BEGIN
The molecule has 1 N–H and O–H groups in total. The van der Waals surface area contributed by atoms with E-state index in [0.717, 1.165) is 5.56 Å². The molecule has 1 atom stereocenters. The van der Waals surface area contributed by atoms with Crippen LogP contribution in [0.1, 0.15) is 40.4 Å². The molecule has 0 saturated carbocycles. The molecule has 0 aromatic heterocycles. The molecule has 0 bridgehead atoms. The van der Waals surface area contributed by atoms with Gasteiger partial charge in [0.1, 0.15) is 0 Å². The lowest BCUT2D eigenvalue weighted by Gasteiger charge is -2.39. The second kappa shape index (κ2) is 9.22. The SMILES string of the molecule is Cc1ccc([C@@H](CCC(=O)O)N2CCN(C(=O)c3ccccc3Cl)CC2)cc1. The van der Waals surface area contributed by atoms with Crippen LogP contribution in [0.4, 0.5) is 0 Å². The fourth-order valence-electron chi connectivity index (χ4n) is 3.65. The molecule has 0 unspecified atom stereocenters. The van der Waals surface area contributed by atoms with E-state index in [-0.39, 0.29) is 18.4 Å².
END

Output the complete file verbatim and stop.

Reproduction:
The molecule has 1 N–H and O–H groups in total. The van der Waals surface area contributed by atoms with E-state index in [0.717, 1.165) is 5.56 Å². The molecule has 1 atom stereocenters. The van der Waals surface area contributed by atoms with Crippen LogP contribution in [0.1, 0.15) is 40.4 Å². The molecule has 0 saturated carbocycles. The molecule has 0 aromatic heterocycles. The molecule has 0 bridgehead atoms. The van der Waals surface area contributed by atoms with Gasteiger partial charge in [0.1, 0.15) is 0 Å². The lowest BCUT2D eigenvalue weighted by Gasteiger charge is -2.39. The second kappa shape index (κ2) is 9.22. The SMILES string of the molecule is Cc1ccc([C@@H](CCC(=O)O)N2CCN(C(=O)c3ccccc3Cl)CC2)cc1. The van der Waals surface area contributed by atoms with Crippen LogP contribution in [0.4, 0.5) is 0 Å². The fourth-order valence-electron chi connectivity index (χ4n) is 3.65. The molecule has 0 unspecified atom stereocenters. The van der Waals surface area contributed by atoms with E-state index in [-0.39, 0.29) is 18.4 Å².